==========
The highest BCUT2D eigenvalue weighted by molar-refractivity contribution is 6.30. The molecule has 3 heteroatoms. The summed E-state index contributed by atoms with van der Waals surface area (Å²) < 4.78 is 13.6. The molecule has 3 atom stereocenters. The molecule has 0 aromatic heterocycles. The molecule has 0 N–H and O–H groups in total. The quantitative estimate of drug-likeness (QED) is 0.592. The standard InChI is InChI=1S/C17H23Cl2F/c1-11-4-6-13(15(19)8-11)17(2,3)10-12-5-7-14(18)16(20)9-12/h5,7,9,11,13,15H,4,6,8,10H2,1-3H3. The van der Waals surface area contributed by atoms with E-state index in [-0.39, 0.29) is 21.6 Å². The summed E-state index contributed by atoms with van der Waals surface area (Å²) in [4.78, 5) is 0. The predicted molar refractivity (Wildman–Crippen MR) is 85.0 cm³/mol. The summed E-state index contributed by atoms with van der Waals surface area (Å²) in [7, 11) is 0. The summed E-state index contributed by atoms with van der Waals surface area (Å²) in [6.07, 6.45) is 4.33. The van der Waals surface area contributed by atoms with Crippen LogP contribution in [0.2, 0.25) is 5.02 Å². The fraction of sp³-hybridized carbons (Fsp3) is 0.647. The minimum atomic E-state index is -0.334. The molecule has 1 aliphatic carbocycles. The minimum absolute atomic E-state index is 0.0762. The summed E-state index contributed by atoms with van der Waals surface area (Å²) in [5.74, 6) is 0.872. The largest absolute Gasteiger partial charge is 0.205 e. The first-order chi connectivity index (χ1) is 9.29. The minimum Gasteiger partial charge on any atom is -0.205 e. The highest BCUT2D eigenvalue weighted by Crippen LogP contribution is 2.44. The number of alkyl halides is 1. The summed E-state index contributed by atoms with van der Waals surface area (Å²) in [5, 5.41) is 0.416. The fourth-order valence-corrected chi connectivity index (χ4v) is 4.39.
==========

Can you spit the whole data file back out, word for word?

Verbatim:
The highest BCUT2D eigenvalue weighted by molar-refractivity contribution is 6.30. The molecule has 3 heteroatoms. The summed E-state index contributed by atoms with van der Waals surface area (Å²) < 4.78 is 13.6. The molecule has 3 atom stereocenters. The molecule has 0 aromatic heterocycles. The molecule has 0 N–H and O–H groups in total. The quantitative estimate of drug-likeness (QED) is 0.592. The standard InChI is InChI=1S/C17H23Cl2F/c1-11-4-6-13(15(19)8-11)17(2,3)10-12-5-7-14(18)16(20)9-12/h5,7,9,11,13,15H,4,6,8,10H2,1-3H3. The van der Waals surface area contributed by atoms with E-state index in [-0.39, 0.29) is 21.6 Å². The summed E-state index contributed by atoms with van der Waals surface area (Å²) in [4.78, 5) is 0. The predicted molar refractivity (Wildman–Crippen MR) is 85.0 cm³/mol. The summed E-state index contributed by atoms with van der Waals surface area (Å²) in [7, 11) is 0. The summed E-state index contributed by atoms with van der Waals surface area (Å²) in [6.07, 6.45) is 4.33. The van der Waals surface area contributed by atoms with Crippen LogP contribution in [0.2, 0.25) is 5.02 Å². The fraction of sp³-hybridized carbons (Fsp3) is 0.647. The minimum atomic E-state index is -0.334. The molecule has 1 aliphatic carbocycles. The minimum absolute atomic E-state index is 0.0762. The summed E-state index contributed by atoms with van der Waals surface area (Å²) in [5.74, 6) is 0.872. The largest absolute Gasteiger partial charge is 0.205 e. The first-order chi connectivity index (χ1) is 9.29. The minimum Gasteiger partial charge on any atom is -0.205 e. The highest BCUT2D eigenvalue weighted by Crippen LogP contribution is 2.44. The number of alkyl halides is 1. The summed E-state index contributed by atoms with van der Waals surface area (Å²) in [5, 5.41) is 0.416. The fourth-order valence-corrected chi connectivity index (χ4v) is 4.39.